Have you ever been stuck at a dinner party where one couple continued to bicker and argue to the point that it became so uncomfortable that you considered diving through a plate glass window to escape?
Now imagine being trapped at that dinner party for two and half hours, which is what it is like watching the new Judd Apatow film “This Is 40.”
Paul Rudd and Leslie Mann (Apatow’s wife) reprise their roles as Pete and Debbie, a married couple we first met as supporting characters in an earlier Apatow movie, “Knocked Up.”
While Pete and Debbie’s dysfunctional relationship was kinda-sorta amusing in small doses the first time around, it is practically torturous to endure over the course of an entire movie.
They are unlikeable people who are incredibly hard to root for and they are only relatable through the prism of our most petty and selfish aspects.
Pete and Debbie live an upper-middle-class lifestyle that strains under the weight of owning their own businesses, parenting their emotionally unhinged daughters, dealing with unresolved issues with their own parents, and confronting problems of sexual intimacy. It’s like watching a whole season’s worth of Dr. Phil episodes. Oh, and it’s a comedy.
Because Pete and Debbie have so many issues it becomes impossible to care about any of them. The financial struggles of Pete’s record label and employee issues at Debbie’s clothing store could have been interesting if given a little more time and attention.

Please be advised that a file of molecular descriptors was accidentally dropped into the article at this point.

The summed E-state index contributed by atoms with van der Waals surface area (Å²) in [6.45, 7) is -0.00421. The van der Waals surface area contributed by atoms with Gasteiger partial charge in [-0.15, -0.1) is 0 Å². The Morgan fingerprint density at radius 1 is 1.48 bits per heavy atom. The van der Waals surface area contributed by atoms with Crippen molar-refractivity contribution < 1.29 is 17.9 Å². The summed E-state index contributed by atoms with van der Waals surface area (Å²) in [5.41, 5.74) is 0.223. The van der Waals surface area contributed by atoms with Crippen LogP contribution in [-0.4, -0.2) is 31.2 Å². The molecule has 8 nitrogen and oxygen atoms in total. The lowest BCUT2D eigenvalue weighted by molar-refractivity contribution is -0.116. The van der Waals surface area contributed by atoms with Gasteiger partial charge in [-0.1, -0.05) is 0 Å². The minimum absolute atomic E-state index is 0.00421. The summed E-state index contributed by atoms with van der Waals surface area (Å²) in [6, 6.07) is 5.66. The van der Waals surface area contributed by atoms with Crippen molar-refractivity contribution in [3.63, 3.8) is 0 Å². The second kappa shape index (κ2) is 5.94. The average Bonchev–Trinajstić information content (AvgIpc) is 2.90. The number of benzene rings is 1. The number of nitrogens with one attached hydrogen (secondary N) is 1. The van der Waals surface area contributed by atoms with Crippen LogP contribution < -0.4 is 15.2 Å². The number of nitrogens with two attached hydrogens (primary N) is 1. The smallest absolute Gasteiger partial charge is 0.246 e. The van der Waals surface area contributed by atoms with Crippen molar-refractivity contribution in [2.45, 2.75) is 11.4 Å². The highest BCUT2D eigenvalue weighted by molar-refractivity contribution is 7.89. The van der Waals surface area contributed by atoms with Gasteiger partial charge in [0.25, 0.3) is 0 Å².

The same goes for the generational divide as their daughters, Sadie and Charlotte (played by Maude and Iris Apatow; Mann and Apatow’s actual daughters), struggle with growing up in such a toxic atmosphere. Along with Debbie’s emotionally distant father (John Lithgow) and Pete’s relentless mooch of a father (played by Albert Brooks, who is consistently the funniest thing in the movie) this immediate family dynamic could have made for an interesting enough film all on its own.
Or maybe he just should have made the thing a raunchy sex comedy, but instead of with teenagers you have middle-aged people dealing with getting older in addition to the frank and hilariously unpleasant realities of physical intimacies whilst married with children.
But by making all these movies at the same time, Apatow has diluted his product to the point that “This Is 40” is mostly tedious and unfunny.
I think Apatow is a great producer. His ability to find and foster comedic talent is unparalleled in Hollywood and the reason his name has been attached to some of the funniest movies and television shows of the past 15 years.
But as a writer/director he has yet to recapture that perfect balance of hilarity and heart he struck with his feature-length debut, “The 40-Year-Old Virgin.” In fact, from “Knocked Up” to “Funny People” now to “This Is 40” the returns are increasingly diminished.
Apatow’s problems as I see them are twofold. First, he’s not nearly as profound as he thinks he is and needs to pull back on trying to make his audience think and instead work harder on getting them to laugh.
Secondly, the guy needs a mean, cutthroat editor. “This Is 40” clocks in at 134 minutes, which is way, way too long for anything that even remotely considers itself a comedy.
“I have to bring the hammer down even though I believe Apatow’s heart is in the right place. He’s trying to make honest and sincere comedies about adult relationships but he fails because he can’t make them about characters we can actually stand to be in the same room with.”
“This Is 40” is rated R for sexual content, crude humor, pervasive language, and some drug material.